St. Patrick's Day and the American Revolution

The American Revolutionary War, as it involved Irish American immigrants, was almost a civil war in nature, as Irish soldiers fought both for the American Continental Army and for the British. Infused with the spirit of independence, large numbers of Irish fought for the freedom promised by a new beginning with a government based on individual rights
St. Patrick
not yet known in the old world. In many ways, this spirt and the actions taken across the Atlantic from the Old Sod, were precursors to the battles yet to be fought for rights of independence for Ireland itself, and eventually for Northern Ireland.

Following the War of Independence, Irish Americans displayed their fervor for the new nation in celebrations, and in parades, not only on 17 March for St. Patrick's Day, but also on in fourth of July parades honoring the new nation.

Many Irish did more than just take up muskets to aide the new nation, many also participated in the formulation of the new government. Thomas McKean, for example, whose parents came from Ireland to American as young children, was the 8th President
of the Continental Congress and a signer of the Declaration of Independence. Three other signers were born in Ireland: Matthew Thornton, George Taylor and James Smith.

It was in the mid-1790s that the Charitable Irish Society of Boston began again, after several decades, to hold its annual dinners on St. Patrick's Day. This gave new impetus to establishing the holiday as a very special day in Irish society, as the elite of Boston's Irish community attended, including in 1797, Secretary of War Henry Knox. The society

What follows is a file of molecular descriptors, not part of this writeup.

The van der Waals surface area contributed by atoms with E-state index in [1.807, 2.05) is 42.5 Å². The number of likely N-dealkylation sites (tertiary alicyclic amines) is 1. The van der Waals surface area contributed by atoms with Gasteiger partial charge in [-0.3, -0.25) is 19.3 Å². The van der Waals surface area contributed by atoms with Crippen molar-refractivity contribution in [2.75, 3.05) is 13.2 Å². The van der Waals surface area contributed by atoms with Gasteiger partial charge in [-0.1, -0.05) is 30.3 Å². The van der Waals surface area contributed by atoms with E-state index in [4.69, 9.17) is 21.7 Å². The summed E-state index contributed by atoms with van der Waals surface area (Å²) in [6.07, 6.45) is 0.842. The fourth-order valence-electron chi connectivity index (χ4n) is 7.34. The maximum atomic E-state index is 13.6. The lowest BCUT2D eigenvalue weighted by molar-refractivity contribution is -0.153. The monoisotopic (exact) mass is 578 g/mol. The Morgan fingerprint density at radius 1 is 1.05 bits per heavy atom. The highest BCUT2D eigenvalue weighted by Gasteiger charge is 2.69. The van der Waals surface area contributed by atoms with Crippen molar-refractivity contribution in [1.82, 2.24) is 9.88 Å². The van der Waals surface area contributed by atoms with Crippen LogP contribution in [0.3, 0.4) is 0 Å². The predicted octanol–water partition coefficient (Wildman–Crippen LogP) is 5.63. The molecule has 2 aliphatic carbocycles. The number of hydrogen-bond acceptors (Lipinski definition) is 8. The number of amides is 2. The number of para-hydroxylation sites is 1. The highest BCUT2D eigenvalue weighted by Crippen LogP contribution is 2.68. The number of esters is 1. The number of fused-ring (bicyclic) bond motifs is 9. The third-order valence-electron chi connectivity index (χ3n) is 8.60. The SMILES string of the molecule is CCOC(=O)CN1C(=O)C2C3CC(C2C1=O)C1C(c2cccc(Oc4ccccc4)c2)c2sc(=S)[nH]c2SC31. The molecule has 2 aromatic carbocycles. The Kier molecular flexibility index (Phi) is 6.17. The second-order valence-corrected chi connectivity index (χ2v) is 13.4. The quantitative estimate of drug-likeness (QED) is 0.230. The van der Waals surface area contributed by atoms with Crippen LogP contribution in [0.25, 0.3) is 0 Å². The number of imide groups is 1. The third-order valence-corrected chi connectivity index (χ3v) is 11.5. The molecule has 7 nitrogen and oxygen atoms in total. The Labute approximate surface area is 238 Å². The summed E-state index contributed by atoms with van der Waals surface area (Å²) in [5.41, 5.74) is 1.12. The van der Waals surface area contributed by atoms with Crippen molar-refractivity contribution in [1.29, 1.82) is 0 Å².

collected pricey fees to attend, all to the benefit of Boston's Irish needy.

Catholic immigration from Ireland began to increase in the 1780s, and continued to do so for the next 40 years, as religious freedoms in the new USA were more than attractive to Catholics in Ireland, who were faced with ongoing restrictions on their religious practices. This wave of Catholics into American Irish society included new members gaining control of various organizations, including the Charitable Irish Society of Boston, and the effect was readily seen in St. Patrick's Day celebrations. While the wealthy Protestant elite had observed subdued and generally private celebrations, the more vocal and vibrant Irish Catholic personality introduced more enthusiastic public festivities.

Through the early 1800s an interesting phenomenon was becoming increasingly obvious: Irish fervor and excitement for celebration became more and more directed to nationalism, and St. Patrick's Day events began taking a backseat to Fourth of July festivities. Irish Catholic immigration had been slowing due to emigration restrictions placed on Catholics by the British, but by the late 1820s, liberalized rules were passed, resulting in a new influx of Irish Catholics to America, and with it, renewed fervor for celebrating the day of St. Patrick.

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